Black Missouri teens increasingly tried disproportionately as adults

Stats keep jumping despite state protections designed to avoid disparities

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Missouri has been prosecuting an increasingly disproportionate number of African-American juveniles in adult courts, despite an unusual state law that requires judges to consider racial disparity when deciding whether to transfer such cases.

In 2009, 64 percent of juveniles statewide prosecuted as adults were African Americans, nearly double the 2001 level of 36 percent. Black youth make up 15 percent of the state's population between 10 and 17 that falls under the jurisdiction of juvenile courts.

St. Louis has sent the largest number of black juveniles into regular courts, where the felony charges against them can lead to imprisonment with adults, followed by St. Louis County. Together, those two judicial circuits with the largest black populations account for almost 70 percent of the 485 cases sent to adult courts during those nine years. Jackson County, with a sizable black population in Kansas City, originated just 6 percent of the prosecutions.

Only a small fraction of the 40,000 offenses that juveniles are accused of committing each year in Missouri wind up being pursued in adult courts. A conviction in adult court, even in a plea bargain, can make it especially difficult for black juveniles, once released, to find a job for years into adulthood, studies have shown.

Missouri law permits the prosecution in adult court of any juvenile accused of a felony. Juvenile judges must hold a hearing on whether to transfer cases involving the most serious crimes, including murder, first-degree assault and drug dealing. Repeat felony offenders also face mandatory hearings.

Racial disparity has increased even as juvenile crime and the overall number of youth tried as adults each year has fallen considerably from a statewide peak in the mid-1990s.

"The numbers are disparate," says Gary Waint, research director at the Office of State Courts Administrator. "This is a serious issue. I think it needs to be discussed."

Reasons for the disparity

The reasons for the disparity are less certain. "I don't know if I have a complete answer to that question," says Waint, whose office collects statistics on juvenile courts, including transfers to adult courts.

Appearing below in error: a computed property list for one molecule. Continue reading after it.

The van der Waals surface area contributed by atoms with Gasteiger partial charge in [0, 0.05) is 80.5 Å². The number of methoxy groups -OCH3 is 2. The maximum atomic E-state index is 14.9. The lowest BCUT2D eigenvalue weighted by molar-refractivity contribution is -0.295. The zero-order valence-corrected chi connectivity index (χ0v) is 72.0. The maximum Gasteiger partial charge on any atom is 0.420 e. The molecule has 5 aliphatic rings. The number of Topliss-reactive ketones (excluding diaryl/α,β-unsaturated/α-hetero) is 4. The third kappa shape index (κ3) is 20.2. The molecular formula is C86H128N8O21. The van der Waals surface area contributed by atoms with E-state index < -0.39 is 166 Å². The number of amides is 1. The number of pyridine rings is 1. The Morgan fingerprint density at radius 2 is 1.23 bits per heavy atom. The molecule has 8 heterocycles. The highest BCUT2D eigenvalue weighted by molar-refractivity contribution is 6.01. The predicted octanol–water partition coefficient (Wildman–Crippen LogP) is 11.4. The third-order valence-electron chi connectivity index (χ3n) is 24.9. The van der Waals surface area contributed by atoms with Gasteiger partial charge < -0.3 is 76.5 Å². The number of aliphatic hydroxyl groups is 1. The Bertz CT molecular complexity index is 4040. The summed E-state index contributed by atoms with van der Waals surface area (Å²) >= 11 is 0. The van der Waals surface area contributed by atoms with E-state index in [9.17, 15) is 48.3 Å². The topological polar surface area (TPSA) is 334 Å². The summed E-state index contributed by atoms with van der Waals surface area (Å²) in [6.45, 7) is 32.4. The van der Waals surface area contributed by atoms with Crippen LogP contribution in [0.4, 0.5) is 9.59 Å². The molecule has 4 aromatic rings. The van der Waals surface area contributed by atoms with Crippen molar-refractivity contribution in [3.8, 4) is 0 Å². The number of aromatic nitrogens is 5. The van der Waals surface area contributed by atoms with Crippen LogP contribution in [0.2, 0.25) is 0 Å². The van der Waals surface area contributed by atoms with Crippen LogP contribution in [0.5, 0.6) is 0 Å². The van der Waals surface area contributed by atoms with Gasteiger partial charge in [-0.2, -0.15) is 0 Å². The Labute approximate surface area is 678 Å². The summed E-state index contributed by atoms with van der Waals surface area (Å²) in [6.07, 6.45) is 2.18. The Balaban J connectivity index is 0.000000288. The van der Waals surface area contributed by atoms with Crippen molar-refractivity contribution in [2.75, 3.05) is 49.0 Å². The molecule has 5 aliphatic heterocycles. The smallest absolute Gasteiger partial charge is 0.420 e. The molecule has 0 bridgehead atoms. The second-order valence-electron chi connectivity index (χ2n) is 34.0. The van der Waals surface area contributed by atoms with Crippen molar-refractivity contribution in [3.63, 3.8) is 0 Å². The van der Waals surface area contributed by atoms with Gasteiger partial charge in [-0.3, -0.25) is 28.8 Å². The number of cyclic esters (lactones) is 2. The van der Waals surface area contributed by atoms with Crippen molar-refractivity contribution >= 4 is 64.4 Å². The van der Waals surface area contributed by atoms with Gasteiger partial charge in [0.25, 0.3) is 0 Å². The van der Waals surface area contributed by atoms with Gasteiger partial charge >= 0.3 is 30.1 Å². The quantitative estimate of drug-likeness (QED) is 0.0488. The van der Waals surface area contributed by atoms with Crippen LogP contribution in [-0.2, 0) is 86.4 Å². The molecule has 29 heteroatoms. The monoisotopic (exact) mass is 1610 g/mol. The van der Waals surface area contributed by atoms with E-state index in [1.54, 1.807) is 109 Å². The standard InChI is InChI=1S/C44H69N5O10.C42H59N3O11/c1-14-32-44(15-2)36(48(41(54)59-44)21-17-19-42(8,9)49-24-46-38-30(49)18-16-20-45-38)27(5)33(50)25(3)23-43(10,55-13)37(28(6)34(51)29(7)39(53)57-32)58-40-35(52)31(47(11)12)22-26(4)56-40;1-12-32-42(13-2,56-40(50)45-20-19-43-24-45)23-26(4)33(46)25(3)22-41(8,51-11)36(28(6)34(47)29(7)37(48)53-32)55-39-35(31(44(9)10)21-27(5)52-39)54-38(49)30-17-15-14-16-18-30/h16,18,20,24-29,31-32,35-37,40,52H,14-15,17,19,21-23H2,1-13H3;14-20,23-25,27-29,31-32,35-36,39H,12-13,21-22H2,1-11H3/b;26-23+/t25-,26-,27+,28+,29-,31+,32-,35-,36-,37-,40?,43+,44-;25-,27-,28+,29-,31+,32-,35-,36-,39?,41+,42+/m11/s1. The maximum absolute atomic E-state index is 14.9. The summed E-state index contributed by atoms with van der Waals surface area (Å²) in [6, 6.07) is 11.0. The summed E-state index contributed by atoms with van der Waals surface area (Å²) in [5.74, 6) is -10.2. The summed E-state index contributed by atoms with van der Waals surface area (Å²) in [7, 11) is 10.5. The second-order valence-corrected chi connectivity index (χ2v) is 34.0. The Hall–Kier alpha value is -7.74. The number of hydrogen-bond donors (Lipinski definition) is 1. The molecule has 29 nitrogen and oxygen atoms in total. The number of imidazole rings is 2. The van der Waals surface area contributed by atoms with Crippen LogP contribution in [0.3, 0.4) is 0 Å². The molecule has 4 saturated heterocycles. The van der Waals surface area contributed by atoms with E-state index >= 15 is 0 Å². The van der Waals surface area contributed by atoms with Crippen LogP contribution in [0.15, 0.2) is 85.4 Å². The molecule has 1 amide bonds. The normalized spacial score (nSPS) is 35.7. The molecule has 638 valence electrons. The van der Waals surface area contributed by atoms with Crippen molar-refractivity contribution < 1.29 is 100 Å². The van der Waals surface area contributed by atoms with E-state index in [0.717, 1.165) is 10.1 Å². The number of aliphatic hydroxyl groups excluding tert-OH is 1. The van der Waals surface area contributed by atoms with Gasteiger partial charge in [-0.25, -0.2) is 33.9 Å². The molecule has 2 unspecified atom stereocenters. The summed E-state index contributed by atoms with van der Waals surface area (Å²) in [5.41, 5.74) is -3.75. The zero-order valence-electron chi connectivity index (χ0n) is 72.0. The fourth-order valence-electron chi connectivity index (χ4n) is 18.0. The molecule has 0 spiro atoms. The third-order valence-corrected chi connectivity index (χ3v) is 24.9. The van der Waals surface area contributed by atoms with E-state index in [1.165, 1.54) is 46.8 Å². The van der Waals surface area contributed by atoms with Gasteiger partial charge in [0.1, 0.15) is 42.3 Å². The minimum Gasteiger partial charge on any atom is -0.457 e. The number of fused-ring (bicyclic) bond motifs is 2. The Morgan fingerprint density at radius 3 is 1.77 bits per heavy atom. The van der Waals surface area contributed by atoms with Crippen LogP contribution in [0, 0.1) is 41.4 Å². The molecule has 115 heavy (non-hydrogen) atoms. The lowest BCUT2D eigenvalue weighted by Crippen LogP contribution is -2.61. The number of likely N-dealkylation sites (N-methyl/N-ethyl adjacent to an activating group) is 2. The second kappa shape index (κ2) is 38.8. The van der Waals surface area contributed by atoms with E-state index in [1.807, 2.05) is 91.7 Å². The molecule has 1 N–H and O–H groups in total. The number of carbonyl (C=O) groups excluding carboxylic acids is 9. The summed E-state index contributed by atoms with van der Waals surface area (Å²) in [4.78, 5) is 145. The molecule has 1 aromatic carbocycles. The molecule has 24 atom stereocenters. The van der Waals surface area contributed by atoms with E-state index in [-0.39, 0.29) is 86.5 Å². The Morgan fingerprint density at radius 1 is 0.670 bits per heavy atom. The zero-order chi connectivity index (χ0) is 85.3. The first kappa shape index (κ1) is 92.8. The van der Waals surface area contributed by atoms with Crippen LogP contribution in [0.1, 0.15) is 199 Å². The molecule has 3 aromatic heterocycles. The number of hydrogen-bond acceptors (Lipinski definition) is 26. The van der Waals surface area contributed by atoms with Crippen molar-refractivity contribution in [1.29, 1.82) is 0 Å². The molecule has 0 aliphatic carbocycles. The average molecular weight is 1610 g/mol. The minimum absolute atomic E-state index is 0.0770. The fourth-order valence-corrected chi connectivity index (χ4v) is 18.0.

Part of the answer appears to be more black juveniles have been charged with the most serious crimes. Waint cited combined figures from 2008 and 2009 showing that 15 African Americans were certified as adults on charges of killing someone, compared with four whites. The racial breakdowns for robbery, assault and weapons charges he provided were similarly lopsided.

That pattern does not, however, explain all of the disparity. In the adult prosecutions on other charges in those two years, blacks were defendants about half of the cases.

Waint says his office has not compiled figures by race on repeat felony offenders prosecuted in adult courts.

State law sets 10 standards for juvenile judges in deciding whether to transfer cases, including the threat to public safety, the viciousness of the crime and the personal harm done. The 10th standard is "racial disparity in certification" of youth for adult prosecution. Missouri may be the only state with that express criterion, according to Mae Quinn (right), a law professor at Washington University and co-director of a legal clinic that represents juveniles in St. Louis County.

Steve Gaw, a former state representative from Moberly, was one of the main sponsors of a 1995 youth crime bill that added racial disparity as a standard. He expressed dismay at the recent trend.

"The increase in the racial disparity of certifications is a red flag, which warrants investigation," Gaw (right) said in an email. "It should not be assumed that the difference in the certification numbers [is] driven by prejudices of judges or prosecutors. There are many factors that could cause the difference, including such factors as the relative social, economic and educational opportunities for racial groups."

The judges who administer juvenile courts in St. Louis and St. Louis County pointed to the higher incidence of the most serious crimes among black juveniles, but more so to socio-economic circumstances, particularly poverty.

"The issue is why so many African-American kids are being accused of committing violent crime," says Judge Michael Burton (right) of the county's court. "I truly believe it is an economic issue. ... There is a much higher percentage of African-American youth that are poor."

Judge Jimmie Edwards notes all of the adult prosecutions in the city's court during the last three years have been African Americans. "They have more to do with class than race. You have to consider class and race. Class is a factor," he says.

From 2001 to 2009, St. Louis certified 39 percent of the black juveniles prosecuted as adults statewide. St. Louis County accounted for 29 percent.